I was really lucky, in a way, to have forgotten my license on a tequila run because of the bookstore right next to the ABC. As a karmic request to the universe for my lack of dinner margaritas I asked that if it could provide an early stocking of the first Guild Wars novel, Ghosts of Ascalon (for official release July 27). My hopes sank when I did not find it in the new sci-fi/fantasy section. I decided on my way out of the bookstore to pass all the Star Wars, Magic the Gathering, and Dungeons and Dragons novels. The amazing cover art of this book jumped right out at me on the top shelf of that section. With Ghosts of Ascalon in hand, the need for a watermelon margarita evaporated (I found out later the book did not have the same effect on my wife); I had a book to consume!
Ghosts of Ascalon is the first of three planned novels for the Guild Wars universe. The novels are meant to help tie the events between Guild Wars 1 and Guild Wars 2. Ghosts of Ascalon takes place approximately a year before Guild Wars 2. It follows the story of unlikely hero, Dougal Keane, a human with ties to the major human cities and the fallen, ghost-ridden Ascalon City, who leads a racially diverse group of adventurers to Ascalon City to retrieve a powerful artifact, the Claw of the Khan-Ur. The retrieval will ultimately set the tentative peace between the bitter enemies, the humans and charr, we will see in Guild Wars 2.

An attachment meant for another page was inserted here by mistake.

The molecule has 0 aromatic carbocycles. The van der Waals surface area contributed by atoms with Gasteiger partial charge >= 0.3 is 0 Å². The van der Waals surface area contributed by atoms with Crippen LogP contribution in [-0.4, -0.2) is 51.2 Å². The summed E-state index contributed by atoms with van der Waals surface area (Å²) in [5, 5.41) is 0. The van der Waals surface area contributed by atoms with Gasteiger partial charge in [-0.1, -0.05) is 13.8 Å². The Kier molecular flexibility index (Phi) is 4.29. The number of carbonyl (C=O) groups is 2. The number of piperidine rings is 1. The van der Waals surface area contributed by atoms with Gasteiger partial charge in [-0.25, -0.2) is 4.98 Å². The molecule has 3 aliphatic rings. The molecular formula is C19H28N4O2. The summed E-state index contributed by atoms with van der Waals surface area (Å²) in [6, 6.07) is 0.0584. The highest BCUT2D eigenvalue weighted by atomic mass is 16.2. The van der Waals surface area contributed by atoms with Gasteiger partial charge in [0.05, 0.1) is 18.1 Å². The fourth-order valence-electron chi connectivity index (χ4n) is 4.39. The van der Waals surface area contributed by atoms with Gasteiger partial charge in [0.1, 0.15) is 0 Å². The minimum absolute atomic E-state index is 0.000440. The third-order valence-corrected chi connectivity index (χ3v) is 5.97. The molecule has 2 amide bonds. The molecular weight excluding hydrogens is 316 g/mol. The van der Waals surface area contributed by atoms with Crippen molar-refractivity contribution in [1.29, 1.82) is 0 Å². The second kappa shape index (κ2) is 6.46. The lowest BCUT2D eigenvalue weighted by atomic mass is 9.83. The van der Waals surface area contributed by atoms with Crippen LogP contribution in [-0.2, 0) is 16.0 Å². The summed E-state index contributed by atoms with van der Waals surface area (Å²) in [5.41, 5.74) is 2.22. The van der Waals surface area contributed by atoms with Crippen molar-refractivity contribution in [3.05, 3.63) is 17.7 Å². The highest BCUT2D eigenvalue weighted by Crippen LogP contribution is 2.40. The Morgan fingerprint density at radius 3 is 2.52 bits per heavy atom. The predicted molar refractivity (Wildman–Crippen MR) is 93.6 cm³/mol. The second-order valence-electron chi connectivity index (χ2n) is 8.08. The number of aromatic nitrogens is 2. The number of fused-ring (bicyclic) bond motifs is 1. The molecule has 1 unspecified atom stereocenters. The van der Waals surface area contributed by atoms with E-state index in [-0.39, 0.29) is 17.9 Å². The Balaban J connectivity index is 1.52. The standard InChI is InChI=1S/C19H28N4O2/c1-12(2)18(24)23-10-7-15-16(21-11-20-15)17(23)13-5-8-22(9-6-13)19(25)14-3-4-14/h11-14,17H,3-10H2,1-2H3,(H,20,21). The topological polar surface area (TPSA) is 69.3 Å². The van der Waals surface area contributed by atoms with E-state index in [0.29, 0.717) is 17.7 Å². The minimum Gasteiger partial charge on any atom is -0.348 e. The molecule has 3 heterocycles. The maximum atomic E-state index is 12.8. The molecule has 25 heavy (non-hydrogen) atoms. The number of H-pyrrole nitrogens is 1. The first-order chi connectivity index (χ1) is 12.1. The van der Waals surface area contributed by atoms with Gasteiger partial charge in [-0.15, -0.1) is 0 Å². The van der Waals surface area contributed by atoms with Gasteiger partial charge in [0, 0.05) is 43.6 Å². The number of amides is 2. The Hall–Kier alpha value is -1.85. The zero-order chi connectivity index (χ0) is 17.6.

The first thing I always notice in pulp fantasy fiction created for big IPs, like Star Wars or Magic the Gathering, is the quality of writing compared to fantasy novels written by, say, David Eddings or George R. R. Martin. It seems that the writers and editors seem to ride on the IP to cover up any poor quality writing. For example, I received a firsthand review of Zendikar: In the Teeth of Akoum, a Magic the Gathering novel, where the characters were flat and forgettable, the translation of game mechanics to story effects was poor, and ultimately a deus ex type wrapup was required to complete the story. It feels that sometimes these fantasy IP novels are created as a product more than a story. This was the extreme prejudice I brought when reading the Ghosts of Ascalon.